Sandy Tzaferos, PharmD
Today I write my last newsletter as President of the Hellenic Medical Society of Philadelphia. It has truly been a great experience leading this organization and benefiting our members and the hellenic community.
Winter has been a busy one for the hellenic organizations and we continue to plan more events for the new year!
One of our most successful events with over 80 attendees! This event grows every year and we are proud to have hosted with Hellenic Lawyers, Chamber, University Club and Heritage Society. A $2000 donation was designated to the Ionian Village Camp in Greece that was severely damaged by a tornado. Father Evagoras was present to accept the donation. Thank you to all that attended and supported our event!
Christmas Party- December 2016
Hosted by the same organizations as our vasilopita event at La Veranda. Another successful event with a great turnout and good food! Over $1000 was raised and donated to CLEO – Dr. Theoklis Zaoutis and his efforts to educate and train Greek Physicians and healthcare professionals on proper disinfecting and handwashing.
For those of you who know a medical/allied health professional student of Greek descent, please direct them to the HMSPHL.COM website. Applications are being accepted for a scholarship of up to $2000
HMS 10th year anniversary Gala
Save the date! May 5, 2018 will be our celebration of 10 years as Hellenic Medical Society of Philadelphia. This will be a black-tie gala and celebrated Greek style with dinner, dancing and honoring special people.
Finally I would like to introduce you to our new executive team and new board member:
Maria Limberis, PhD – President
Gus Orfanos – Vice President
Alexia Tsikouras, PharmD – Secretary
Leo Iliadis, MD – Treasurer
Roxane Hionis, MD – Associate Secretary
New Board Member
Paul Mastoridis, PharmD
Thank you for your support and I hope to see everyone at the social events this year! It has been my pleasure to lead HMS and do great things for the community
Sandy Tzaferos, PharmD
Χρόνια Πολλά Kαι Καλή Χρονιά!
HAPPY NEW YEAR 2017!
The Philadelphia Hellenic Professional & Civic Organizations
Invite you to come and celebrate
Dinner and Vasilopita Cutting
All Proceeds to Ionian Village to support repair efforts of the Camp.
Friday, January 20, 2017
1301 Route 130 South
Cinnaminson, NJ 08077
$85 Members $45 students
includes dinner & full sweets display
Purchase your tickets online
Please copy and paste above link into browser to purchase tickets to this excellent event!
Our member of the month is Dr. Maria Limberis. Maria was born in Adelaide, Australia but raised on the island of Rhodes, Greece. She earned her undergraduate degree in Biochemistry from Liverpool John Moores University in Great Britain. As part of her degree, she conducted research for a year on non-viral gene therapy for cystic fibrosis in Germany at Boehringer Mannheim. Shortly after graduation, she moved to Adelaide Australia where she earned her PhD from University of Adelaide. Her graduate work focused on the development of novel gene therapies for cystic fibrosis. In 2003 she joined Gene Therapy Program at the University of Pennsylvania as a post-doctoral researcher. In 2008 we was promoted to faculty and joined the Department of Pathology and Laboratory Medicine at the University of Pennsylvania.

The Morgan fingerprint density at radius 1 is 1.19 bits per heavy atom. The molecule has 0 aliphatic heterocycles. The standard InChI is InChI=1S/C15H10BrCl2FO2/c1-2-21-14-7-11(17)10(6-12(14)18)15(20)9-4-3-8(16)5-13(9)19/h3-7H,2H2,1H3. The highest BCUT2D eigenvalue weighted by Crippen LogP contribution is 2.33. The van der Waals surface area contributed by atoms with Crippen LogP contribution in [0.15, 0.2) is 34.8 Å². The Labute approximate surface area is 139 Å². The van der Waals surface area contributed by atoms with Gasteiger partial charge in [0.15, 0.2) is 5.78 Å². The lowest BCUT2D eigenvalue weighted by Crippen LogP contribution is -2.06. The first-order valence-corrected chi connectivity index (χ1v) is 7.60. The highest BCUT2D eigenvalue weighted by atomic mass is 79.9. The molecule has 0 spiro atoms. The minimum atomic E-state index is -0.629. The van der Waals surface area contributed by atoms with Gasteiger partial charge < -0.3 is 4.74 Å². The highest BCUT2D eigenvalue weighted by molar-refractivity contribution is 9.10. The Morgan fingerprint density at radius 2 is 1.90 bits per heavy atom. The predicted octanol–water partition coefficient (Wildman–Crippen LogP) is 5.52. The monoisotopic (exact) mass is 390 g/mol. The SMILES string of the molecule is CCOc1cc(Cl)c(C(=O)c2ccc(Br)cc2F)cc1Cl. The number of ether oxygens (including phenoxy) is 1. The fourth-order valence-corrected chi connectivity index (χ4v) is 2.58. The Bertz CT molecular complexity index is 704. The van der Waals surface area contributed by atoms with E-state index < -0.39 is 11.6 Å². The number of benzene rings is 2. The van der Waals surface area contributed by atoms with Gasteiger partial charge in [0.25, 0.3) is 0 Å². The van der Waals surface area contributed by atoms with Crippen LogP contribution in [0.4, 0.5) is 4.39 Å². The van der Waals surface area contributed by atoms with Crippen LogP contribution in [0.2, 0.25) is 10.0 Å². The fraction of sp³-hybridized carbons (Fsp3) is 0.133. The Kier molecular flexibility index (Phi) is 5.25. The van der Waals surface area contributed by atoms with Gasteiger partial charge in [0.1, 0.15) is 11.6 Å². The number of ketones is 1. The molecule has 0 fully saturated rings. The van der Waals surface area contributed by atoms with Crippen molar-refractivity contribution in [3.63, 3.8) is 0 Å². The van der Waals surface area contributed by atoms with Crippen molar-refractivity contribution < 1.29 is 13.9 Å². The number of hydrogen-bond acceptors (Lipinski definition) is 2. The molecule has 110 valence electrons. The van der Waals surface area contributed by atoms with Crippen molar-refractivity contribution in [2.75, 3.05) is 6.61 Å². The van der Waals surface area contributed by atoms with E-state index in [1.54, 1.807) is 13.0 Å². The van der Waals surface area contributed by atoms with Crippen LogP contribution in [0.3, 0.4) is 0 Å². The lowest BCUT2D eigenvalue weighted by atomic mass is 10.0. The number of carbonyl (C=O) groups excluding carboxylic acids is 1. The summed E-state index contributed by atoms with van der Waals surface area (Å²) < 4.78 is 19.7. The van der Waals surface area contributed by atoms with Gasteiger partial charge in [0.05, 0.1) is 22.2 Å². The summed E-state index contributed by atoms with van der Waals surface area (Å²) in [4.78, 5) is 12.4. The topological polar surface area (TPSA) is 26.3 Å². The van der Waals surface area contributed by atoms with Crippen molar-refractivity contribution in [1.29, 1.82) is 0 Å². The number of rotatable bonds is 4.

Currently Maria is Research Professor in the Department of Pathology and Laboratory Medicine and also the Senior Director of the Animal Models Core of the Gene Therapy Program at the University of Pennsylvania. Her main research interest is gene therapy for cystic fibrosis airway disease. Currently she is working on vector-based prophylaxis against influenza, and have partnered with Johnson & Johnson to move this program into the clinic.
Maria’s grandparents were born and raised on the islands of Rhodes and Ikaria. They migrated to Australia following the 2nd world war. Her parents were born and raised in Adelaide Australia and visited Rhodes when she was a young toddler for a 12-month project and decided to stay! Along with her 3 younger siblings she was raised and educated in Rhodes.
Maria chose to become an HMS members because she was impressed by the drive and dedication of the board members to promote education of the Hellenic Medical Community, as well as their efforts for supporting our younger members who are seeking a future in the medical field.
Like all of us, Maria has a life outside of the office and because she has spent most of her life traveling and living in many countries around the world it is not surprising that she enjoys traveling! She is also involved with the Cystic Fibrosis Foundation and fundraises through the yearly Cystic Fibrosis Foundation Cycle for Life event.
The Hellenic Medical Society joined with the Hellenic American Lawyers Association, Greek American Chamber of Commerce and Greek American Heritage Society of Philadelphia in celebrating the Holiday season on Friday December 9 at La Veranda Resturant in Philadelphia. Over 70 Hellenes and Phil-hellenes mingled and enjoyed the holiday cheer including a special guest Ioannis Melissanidis, 1996 Olympic Gold Medalist and current Special Olympics Ambassador.